Swift Performance

There is a larger optimization there around structural arc opt. It also has interesting possibilities around improving arc perf when traversing generic graphs (I.e. once you understand you are traversing the graph and the graphs structure you can just retain the node you start at)


I realize that is a little cryptic. For a long time, there has a been a (seemingly) weird perf difference in between traversing a graph recursively vs imperatively (with the recursive case having no ARC traffic IIRC in the loop and the imperative one ... lets not get into it...). The key thing is the optimizer needs to analyze the loop and understand that one is walking such a structure and the pattern of (lets for instance) imply that if one part of the graph is alive, all of it must be.

The easiest example to see of this is traversing a linked list imperatively vs recursively.


I just want to elaborate a bit more on this.

Specifically, for a long time there has been this hypothesis that in most programs, the vast majority of objects never leave the thread in which they are allocated. This hypothesis results in optimization approaches that attempt to determine the thread that an object is in, and if the object is still in that thread when an ARC operation occurs, avoid the atomics since we haven't left.

In modern UI apps this is not as true since much of the allocation of data, processing of data, loading data of the network happen on side threads in order to not block the main thread and maintain responsiveness. Once the work is completed, the data is then passed off to the main thread where it remains until program exit or deallocation. This forces upon us a slightly different dictum: /most/ objects are "eventually" thread local.

This suggests that what is important in terms of optimization is /not/ being able to recognize if an object is still in the thread that it was allocated in, but in recognizing that steady state when the object has been passed to its final destination thread (generally the main UI thread).

The first optimization Dave is talking about is around the ability of COW to force an object to become thread local again dynamically. COW doesn't care about where the object came frame, what thread it was allocated on, if the object was returned from a dynamically dispatched method, etc. Once the value has been uniqued, we can use non-atomic operations. In terms of the optimizer rewriting retains releases this would as Dave mentioned necessarily require us to use escape analysis since we can only maintain this property until the object escapes. There are tricks that one could play around using mutating getters/etc to make this uniqueness criterion happen in more dynamic places.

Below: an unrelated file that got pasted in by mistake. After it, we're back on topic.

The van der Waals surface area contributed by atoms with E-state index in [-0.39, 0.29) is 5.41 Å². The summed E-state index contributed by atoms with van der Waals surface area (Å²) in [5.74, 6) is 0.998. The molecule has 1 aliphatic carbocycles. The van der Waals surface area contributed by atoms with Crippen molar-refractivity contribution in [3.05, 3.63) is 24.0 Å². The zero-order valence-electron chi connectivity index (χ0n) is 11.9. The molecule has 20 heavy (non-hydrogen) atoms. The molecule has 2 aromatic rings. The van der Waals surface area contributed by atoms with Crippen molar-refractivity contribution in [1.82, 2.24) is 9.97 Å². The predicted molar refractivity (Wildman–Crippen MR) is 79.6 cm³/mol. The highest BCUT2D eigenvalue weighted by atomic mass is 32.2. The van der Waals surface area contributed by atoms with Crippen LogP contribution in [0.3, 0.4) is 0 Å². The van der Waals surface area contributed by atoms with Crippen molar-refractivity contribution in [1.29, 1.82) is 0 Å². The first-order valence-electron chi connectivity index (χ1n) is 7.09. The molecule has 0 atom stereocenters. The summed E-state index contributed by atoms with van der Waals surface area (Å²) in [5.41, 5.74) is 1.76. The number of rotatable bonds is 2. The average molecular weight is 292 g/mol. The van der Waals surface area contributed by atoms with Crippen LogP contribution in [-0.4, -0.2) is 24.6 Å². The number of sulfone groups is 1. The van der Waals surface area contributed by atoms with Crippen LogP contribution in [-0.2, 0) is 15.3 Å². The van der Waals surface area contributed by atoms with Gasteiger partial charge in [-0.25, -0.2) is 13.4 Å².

When we tried such an optimization many years ago we found that it helped performance inside Dictionary (array was helped as well since this pass also eliminated unneeded uniqueness checks). Sadly, I don't think it was ever upstreamed in the repo by the person who was messing with it. That being said, I am a fan of that optimization. Patches welcome = p.

Another 2nd optimization that Dave has mentioned here before in a previous thread, but I would like to re-iterate is around re-localizing just the reference count itself to a thread. Specifically, for a thread to guarantee that an object stays alive in a thread safe way, it only needs to perform a single atomic ref count and decrement the object when thread thead is torn down. So, clearly having an atomic ref count > 1 is not needed for the object to stay alive in the thread. So why do we always do these atomic ref counts? To maintain the book keeping. So one could imagine a world where we have some representation of a thread local ref count that manages that single atomic ref count that binds the object's lifetime to the thread. To work well we would need the concurrency model.

Fun thread. = ).